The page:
We tested the pulling force – weight of the con­crete and the ac­tual sled, com­bined with the fric­tion on the ground and the slope we were winch­ing up – and we came up with an over­all pulled mass of ap­prox­i­mately five tonne. That’s 5000kg pulled by 9500lb (4309kg) rated winches, which would put them to the test, hope­fully with­out de­stroy­ing the winch.

For dead weight or an an­chor point, there was the op­tion of winch­ing from my Troopy and teth­er­ing it to a tree, but the risk of chas­sis dam­age from twist­ing or stretch­ing was too much. In­stead, we copped a 6.2tonne tele­han­dler to resist the pulling forces. We hitched a re­mov­able winch cra­dle – to which each winch was bolted – to slide into a hitch re­ceiver on the mam­moth tele­han­dler. Then we chocked the wheels and jammed the hy­draulic blade into mother earth, so it couldn’t move any­where!

While some winch man­u­fac­tur­ers pro­vide a duty cy­cle, many don’t men­tion it or just pro­vide the warn­ing “do not ex­ceed duty cy­cle” with­out ac­tu­ally say­ing what the cy­cle should be – a fat lot of help that is. No won­der many peo­ple have no idea they can’t just “keep winch­ing ’til she’s out” and end up dam­ag­ing the winch.

As sug­gested by some sup­pli­ers, we set­tled on a duty cy­cle of 60 sec­onds con­stant winch­ing, fol­lowed by 10 min­utes cool down, 60 sec­onds con­stant winch­ing, 10 min­utes cool down. We re­peated this process un­til each winch had pulled as close to 20 me­tres as pos­si­ble.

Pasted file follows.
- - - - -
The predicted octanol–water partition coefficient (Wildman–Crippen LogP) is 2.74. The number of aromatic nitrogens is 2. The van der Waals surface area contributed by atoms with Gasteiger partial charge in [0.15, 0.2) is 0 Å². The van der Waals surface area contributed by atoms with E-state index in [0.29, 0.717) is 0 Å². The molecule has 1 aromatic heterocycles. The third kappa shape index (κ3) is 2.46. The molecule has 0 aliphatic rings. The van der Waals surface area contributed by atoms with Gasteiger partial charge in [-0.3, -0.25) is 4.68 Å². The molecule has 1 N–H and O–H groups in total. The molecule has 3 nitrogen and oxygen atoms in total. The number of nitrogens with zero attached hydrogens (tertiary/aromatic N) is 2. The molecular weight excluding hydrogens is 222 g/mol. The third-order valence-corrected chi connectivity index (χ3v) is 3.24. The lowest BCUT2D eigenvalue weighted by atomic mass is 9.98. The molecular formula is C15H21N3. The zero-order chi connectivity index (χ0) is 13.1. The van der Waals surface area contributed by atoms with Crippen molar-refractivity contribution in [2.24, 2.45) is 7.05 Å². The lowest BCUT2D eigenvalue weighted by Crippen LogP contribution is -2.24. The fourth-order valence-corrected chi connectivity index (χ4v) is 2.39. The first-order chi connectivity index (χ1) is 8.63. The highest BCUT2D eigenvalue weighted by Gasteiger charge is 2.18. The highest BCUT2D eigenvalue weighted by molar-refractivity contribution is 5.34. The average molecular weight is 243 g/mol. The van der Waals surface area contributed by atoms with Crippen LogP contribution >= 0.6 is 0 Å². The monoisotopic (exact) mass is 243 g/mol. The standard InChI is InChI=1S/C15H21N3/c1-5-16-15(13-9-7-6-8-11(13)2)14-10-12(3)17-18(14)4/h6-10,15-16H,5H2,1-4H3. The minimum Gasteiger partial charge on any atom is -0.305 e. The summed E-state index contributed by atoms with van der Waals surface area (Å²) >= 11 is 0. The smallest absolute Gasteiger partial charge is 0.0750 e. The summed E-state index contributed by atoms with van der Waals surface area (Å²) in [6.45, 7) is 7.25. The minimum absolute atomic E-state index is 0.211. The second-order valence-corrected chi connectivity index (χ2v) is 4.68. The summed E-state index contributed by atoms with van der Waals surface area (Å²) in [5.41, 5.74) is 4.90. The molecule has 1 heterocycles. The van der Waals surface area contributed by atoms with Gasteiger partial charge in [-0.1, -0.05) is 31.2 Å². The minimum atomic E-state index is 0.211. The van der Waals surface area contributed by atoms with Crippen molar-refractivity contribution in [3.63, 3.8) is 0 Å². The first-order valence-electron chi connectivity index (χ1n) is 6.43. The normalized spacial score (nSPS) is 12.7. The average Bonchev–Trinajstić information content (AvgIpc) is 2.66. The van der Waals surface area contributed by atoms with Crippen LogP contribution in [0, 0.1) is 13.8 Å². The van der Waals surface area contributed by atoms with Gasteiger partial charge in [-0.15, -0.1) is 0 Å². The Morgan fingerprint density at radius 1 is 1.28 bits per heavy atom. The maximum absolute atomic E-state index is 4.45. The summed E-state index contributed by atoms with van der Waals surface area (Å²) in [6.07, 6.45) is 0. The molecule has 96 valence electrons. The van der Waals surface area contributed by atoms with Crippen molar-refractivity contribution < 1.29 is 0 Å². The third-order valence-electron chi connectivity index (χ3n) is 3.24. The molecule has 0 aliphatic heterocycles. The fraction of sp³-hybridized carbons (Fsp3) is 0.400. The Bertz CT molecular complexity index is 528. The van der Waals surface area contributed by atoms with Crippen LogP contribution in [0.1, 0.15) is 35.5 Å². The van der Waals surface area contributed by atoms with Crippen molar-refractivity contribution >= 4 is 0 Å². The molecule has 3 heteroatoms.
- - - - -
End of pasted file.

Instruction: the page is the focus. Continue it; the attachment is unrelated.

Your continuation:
At the start and end of each 60-sec­ond winch­ing pe­riod, we recorded gear­box and mo­tor tem­per­a­tures with a non-con­tact ther­mal gun, min­i­mum and max­i­mum am­per­age draw with a clamp meter, as well as dis­tance pulled with an elec­tronic dis­tance mea­surer – to aid in cal­cu­lat­ing winch speeds for each 60-sec­ond ses­sion as well as an over­all speed in me­tres per minute. All of these mea­sured fig­ures al­lowed us to mon­i­tor winch per­for­mance in real time while keep­ing an ‘ear’ on the winches to know how close to stalling and how easy each was tack­ling the huge loads of the sled. With this method, there could be no deny­ing which winch pulled fastest, fur­thest, con­sumed the most power, or got the hottest.

After we’d tested each winch for real-life pulling abil­ity, we also looked at stan­dard in­cluded ac­ces­sories, spec­i­fi­ca­tions and ease of op­er­a­tion. Given stalling a 12-volt winch is gen­er­ally a no-no, as is overly-ex­tended winch­ing times, it’d be rea­son­able to ex­pect we would dam­age some part of each winch, so we didn’t. There is no rea­son to winch to de­struc­tion to test a winch; that is sim­ply not how a winch should be treated in real life. Set­ting up the cor­rect weights to be hauled, with even, fair and re­peat­able con­di­tions is the per­fect way to test a winch and a great way to sep­a­rate qual­ity from crap.

Winch test­ing is se­ri­ous busi­ness, and we went all out! Gear­box and mo­tor tem­per­a­tures were taken after each pull.

A sled was used to en­sure all winches were tested equally.

SEE THE VIDEO!

TO SEE the video of how this test was con­ducted, hop on over to www.4x4aus­tralia. com.au